My race started at 9:10 a.m. My plan was to get up at 6:45 a.m., eat my grapefruit, oatmeal and coffee and leave the house at 7:45 a.m. I would get there with an hour to warm up, visit my favorite room, kick the jitters off and mingle. That didn't happen, I got there at 8:45 and was only able to do 3/4 of mile warm up before they called us at the start. Hmm, slow as molasses this morning.
I was okay with it however. The weather was 59 degrees and it was a shorts-and-tank-top-kinda cool overcast day. I didn't carry my water belt, just a 8 oz. bottle. They have 3 water stations up the mountain and I was able to refill my flask.
|I was walking anyway, so might as well take a shot of the climb.|
|The fog felt nice in the beginning, until it lifted and the sun beat down on us.|
Most parts were single trail and a lot of these runners doing this for the first time are a little unknowledgeable about the etiquette of a trail running. Especially the one about letting faster runners go ahead of you if you are the cause of bottle-neck. It doesn't take but two seconds to step to the side and let them go.
I witnessed two major spillage on that mountain. The first one, she looked like her legs were tired and didn't pick them up on time and she hit a rock and down she went. She got up right away to assess the damage and looked like she was okay. I kept going and so did the people behind her. The next gal who went down, it happened so fast. I have been eyeing her as she stayed within 15 feet ahead of me. I closed the gap finally as we walked up a steep ascent. When we reached a "runnable" segment and we started to run again, that's when she missed the rock. I stopped briefly to see if she was okay. She was grimacing in pain and couldn't answer me. But when I saw both her knees with strawberries, I thought to myself, oh she's fine. I would have stopped had she had a bigger injury, but I knew she would be okay so I continued on with the race. Later, I found her at the finish with her significant other as they are figuring where to go to get aid. I've had my share of spillage on this very mountain and I still have my scars to prove it. Yes I did say scars: two on my palm, both my elbows and both my knees. It comes with the territory.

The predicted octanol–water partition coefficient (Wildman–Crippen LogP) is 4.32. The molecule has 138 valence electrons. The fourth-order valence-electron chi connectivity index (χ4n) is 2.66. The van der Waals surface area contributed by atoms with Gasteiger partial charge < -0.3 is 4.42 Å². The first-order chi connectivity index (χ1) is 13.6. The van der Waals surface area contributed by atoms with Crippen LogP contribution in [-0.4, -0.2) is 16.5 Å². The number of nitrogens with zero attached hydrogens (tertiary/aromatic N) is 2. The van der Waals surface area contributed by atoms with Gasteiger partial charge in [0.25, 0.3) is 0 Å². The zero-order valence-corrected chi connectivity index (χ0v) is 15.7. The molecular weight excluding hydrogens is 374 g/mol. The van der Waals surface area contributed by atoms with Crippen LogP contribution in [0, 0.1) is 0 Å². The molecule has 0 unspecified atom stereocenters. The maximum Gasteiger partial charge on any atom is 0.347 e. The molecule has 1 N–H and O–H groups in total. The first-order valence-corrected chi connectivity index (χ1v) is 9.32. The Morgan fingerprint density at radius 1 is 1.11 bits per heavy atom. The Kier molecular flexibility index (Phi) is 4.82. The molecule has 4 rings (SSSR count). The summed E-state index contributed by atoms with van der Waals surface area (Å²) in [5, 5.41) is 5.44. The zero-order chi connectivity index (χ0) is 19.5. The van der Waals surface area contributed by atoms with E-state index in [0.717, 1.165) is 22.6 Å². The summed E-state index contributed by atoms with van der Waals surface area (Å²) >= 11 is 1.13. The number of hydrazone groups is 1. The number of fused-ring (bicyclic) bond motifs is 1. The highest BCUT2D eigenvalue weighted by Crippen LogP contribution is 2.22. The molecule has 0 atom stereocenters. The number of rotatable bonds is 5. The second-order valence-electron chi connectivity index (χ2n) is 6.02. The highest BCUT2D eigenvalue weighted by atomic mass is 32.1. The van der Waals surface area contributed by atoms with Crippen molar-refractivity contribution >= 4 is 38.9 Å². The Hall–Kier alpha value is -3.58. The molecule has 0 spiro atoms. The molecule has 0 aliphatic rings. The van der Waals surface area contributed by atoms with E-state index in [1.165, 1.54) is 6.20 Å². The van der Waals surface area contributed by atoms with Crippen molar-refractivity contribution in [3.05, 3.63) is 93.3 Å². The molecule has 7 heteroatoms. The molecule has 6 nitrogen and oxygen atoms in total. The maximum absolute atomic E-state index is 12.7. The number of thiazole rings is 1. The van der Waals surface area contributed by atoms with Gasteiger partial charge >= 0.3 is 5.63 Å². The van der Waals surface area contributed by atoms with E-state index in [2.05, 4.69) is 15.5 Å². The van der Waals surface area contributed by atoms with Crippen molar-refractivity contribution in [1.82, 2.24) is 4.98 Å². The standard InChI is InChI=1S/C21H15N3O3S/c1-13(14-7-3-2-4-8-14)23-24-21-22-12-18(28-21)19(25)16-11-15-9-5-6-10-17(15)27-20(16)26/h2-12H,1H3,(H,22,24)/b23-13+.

On the way down I passed some folks. It was a confidence booster to know that I can still hang on to the pace. Eventually I would finish at 1:10:14 with a pace of 11:14. I am very pleased with that time since I walked a heck of a lot. I didn't want to be disappointed, so I never once looked at my Garmin. After all, I wanted to make sure my foot landed right, not twist an ankle, or worst, add another scar. I have enough of those.
My plan was to do a total of 14 miles today. To compensate for the shortage, I was going to tack on 8 miles after the race. However, the fog lifted in the middle of the race and the sun beat down on us pretty hard. I decided it was not a good idea to run back up that course. Plus, I would be risking hurting my already tired Achilles. I decided that I would go home to my foggy cocoon and run my 8 there. It turned out to be the best decision.
After I got home, I was going to rest first then do my run. After my shower, I was swept by this jittery light-headed, low-energy burst of whatever. I felt weak like near collapsing if I didn't eat at that instant. I realized I was bonking. This was the worst bonk I ever felt in my years of running. I ate everything on the counter: some of my kid's Puffins cereal, peanut butter, hard-boiled egg, burrito with ham and cheese and coffee. I must have looked crazy eating everything in sight, as my kid asked, "Is Mama okay?" Hubs answer, Yeah, she's just bonking. So this is what it feels like to be low on sugar. There was nothing in the tank. It's a good thing I decided to go home first, because it crossed my mind to drive straight to Turri Road to do my 8. I can only imagine what would have happened. The lesson learned: what I had for breakfast would have been okay if I were running a normal training run. The calories required for a trail run is much more than that as the exertion is far more intense.
I finally ran my 8 in the evening and finished at 9:41 pace. That completes my 14 miles for today as the long run. Week #5 is a huge success. I am ready to face Week #6. There are 90 days left until NYC.
Week #6 from Hal Higdon's Adv. Training 1 looks like this:
Mon X-Train, but I will opt to rest instead
Tues 7 miles sorta long run
Wed 5x800 Yassos (my fave)
Thurs 3 easy
Sat 7 pace run
Sun 10 easy